Classroom Activities
To Help You Connect Trumpet Books to Your Curriculum
Click, Clack Moo — Cows that Type
Classroom Activities
About the Book
Click, Clack Moo is funny and canny and has an understated message about the power of words. Farmer Brown has a problem. His cows like to type. But his real troubles begin when they start to leave him notes!

2001 Caldecott Honor Book

Before Reading the Book

Animals, Animals, Animals

  1. If at all possible, arrange for a field trip to a local farm, small zoo, or even a pet store — any place where students will have a chance to observe animals. If this is not possible, show your students a video featuring animals, preferably in the wild.
  2. At the farm, zoo, or store, ask students to pick one particular animal to observe.
  3. Have students record, in their journals or on pieces of paper, what thoughts and feelings the animal might be experiencing.
  4. Ask students to support their conjectures with physical evidence — the movements of the animal, how it behaved, the sounds it made, etc.
  5. Back in your classroom, have each student give a brief oral report on his or her chosen animal.
Read Together
  1. Read Click, Clack Moo — Cows that Type aloud to your class.
  2. Each time a note is illustrated, stop reading.
  3. Briefly show your students the page on which the note appears (don't allow students to actually read the note).
  4. Ask students for guesses as to what the note says.
  5. When each student has had a chance to guess, proceed with the story.
  6. Before turning the last page (after the ducks' message), ask students to predict what the last illustration will show.

Classroom Activities

If My Dog Could Type!
Cows aren't the only animals with important things to say!

  1. Ask your students what might happen if a household pet could talk. If they don't have a pet, ask them to imagine they do and to think about what that animal might think.
  2. Ask students to write letters from the pets to themselves. What types of things might the pet be concerned with? What might the pet want to change about the household? Would the pet be happy or crabby? Silly or serious? Why? Provide letter-writing help if necessary.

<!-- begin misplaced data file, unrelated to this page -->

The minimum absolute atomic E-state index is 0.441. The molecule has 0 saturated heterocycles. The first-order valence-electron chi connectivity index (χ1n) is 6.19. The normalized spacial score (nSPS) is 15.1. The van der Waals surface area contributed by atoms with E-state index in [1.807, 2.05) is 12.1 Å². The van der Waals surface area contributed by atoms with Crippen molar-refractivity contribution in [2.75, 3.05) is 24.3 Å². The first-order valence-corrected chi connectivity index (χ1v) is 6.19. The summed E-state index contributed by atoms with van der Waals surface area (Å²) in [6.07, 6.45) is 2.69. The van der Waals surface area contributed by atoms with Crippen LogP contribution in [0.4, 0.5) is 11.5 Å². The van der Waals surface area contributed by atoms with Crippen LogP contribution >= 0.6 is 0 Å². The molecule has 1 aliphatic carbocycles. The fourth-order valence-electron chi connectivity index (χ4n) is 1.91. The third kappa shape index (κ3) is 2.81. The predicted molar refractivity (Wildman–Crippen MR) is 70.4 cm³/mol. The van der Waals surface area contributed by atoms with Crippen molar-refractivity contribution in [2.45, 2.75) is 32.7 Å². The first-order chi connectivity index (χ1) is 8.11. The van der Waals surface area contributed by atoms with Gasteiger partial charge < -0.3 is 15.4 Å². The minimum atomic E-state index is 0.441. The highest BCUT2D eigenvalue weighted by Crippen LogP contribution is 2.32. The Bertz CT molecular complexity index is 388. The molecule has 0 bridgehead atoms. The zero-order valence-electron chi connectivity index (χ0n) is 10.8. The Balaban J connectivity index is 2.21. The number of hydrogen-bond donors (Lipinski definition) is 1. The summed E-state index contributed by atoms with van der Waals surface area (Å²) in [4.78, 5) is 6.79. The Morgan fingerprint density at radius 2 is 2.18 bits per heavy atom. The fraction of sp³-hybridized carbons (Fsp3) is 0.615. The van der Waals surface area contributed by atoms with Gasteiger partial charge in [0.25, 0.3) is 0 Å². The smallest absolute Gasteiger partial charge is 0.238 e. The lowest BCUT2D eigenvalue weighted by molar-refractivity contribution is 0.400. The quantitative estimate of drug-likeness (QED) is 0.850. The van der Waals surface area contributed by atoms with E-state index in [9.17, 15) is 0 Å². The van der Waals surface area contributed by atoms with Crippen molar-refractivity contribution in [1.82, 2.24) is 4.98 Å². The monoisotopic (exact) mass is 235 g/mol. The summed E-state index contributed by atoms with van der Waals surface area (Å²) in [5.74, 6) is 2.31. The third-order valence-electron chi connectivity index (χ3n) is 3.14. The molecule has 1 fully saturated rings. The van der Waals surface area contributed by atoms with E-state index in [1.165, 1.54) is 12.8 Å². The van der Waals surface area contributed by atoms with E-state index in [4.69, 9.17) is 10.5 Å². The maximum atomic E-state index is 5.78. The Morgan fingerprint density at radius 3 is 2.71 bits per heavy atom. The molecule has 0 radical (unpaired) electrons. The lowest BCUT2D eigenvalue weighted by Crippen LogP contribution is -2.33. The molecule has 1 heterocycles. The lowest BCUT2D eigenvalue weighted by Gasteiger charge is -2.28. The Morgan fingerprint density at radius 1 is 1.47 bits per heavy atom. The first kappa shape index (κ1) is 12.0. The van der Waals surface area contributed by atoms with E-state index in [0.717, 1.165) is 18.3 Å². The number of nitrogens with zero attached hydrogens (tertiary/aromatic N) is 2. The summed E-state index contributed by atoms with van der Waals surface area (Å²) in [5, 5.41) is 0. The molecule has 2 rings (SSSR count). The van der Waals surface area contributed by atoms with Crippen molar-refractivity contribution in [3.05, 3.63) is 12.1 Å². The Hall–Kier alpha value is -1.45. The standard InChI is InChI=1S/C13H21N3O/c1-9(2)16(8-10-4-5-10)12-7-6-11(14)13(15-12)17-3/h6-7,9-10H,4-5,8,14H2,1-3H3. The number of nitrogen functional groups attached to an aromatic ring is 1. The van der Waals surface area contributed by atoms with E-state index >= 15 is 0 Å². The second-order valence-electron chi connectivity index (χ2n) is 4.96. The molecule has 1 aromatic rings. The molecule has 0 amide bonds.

3. Have students share their letters aloud with the class.
  4. Post letters on your bulletin board.
If I Were Farmer Brown
Farmer Brown eventually gives in to the cows' demands, only to be taken by surprise by the ducks.
  1. Have students think about what they might do if they were faced with a similar situation. Would they give in to the cows and chickens? Why or why not?
  2. Ask students to think about other ways Farmer Brown might have met the cows' demands. Could he have heated the whole barn? Knitted the animals sweaters? Students should be creative as possible.
  3. Ask them to think about ways in which Farmer Brown might address the ducks' concerns.
  4. Have students write a short story about how they would have responded to the cows, chickens, and ducks if they were in Farmer Brown's shoes.
A Message for My Parents
What if students could ask their parents for anything?
  1. Have students think about one thing they would like to change at home. Would it be a later bedtime? Better breakfast cereal? More family time?
  2. What arguments can students offer in support of each request?
  3. Ask students to imagine being the parent or guardian who receives the letter. How feasible is it for them to grant the request?
  4. With your help, have students craft letters to their parents or guardians. Have them be as concise and yet as persuasive as possible. Ask them to anticipate each objection the parent might have and answer it in the letter.
  5. As a class, discuss each letter and talk about how likely it is that the request will be granted.
  6. Compare the subjects of the letters. Are there many similarities (many kids asking for the same thing)? Why or why not?

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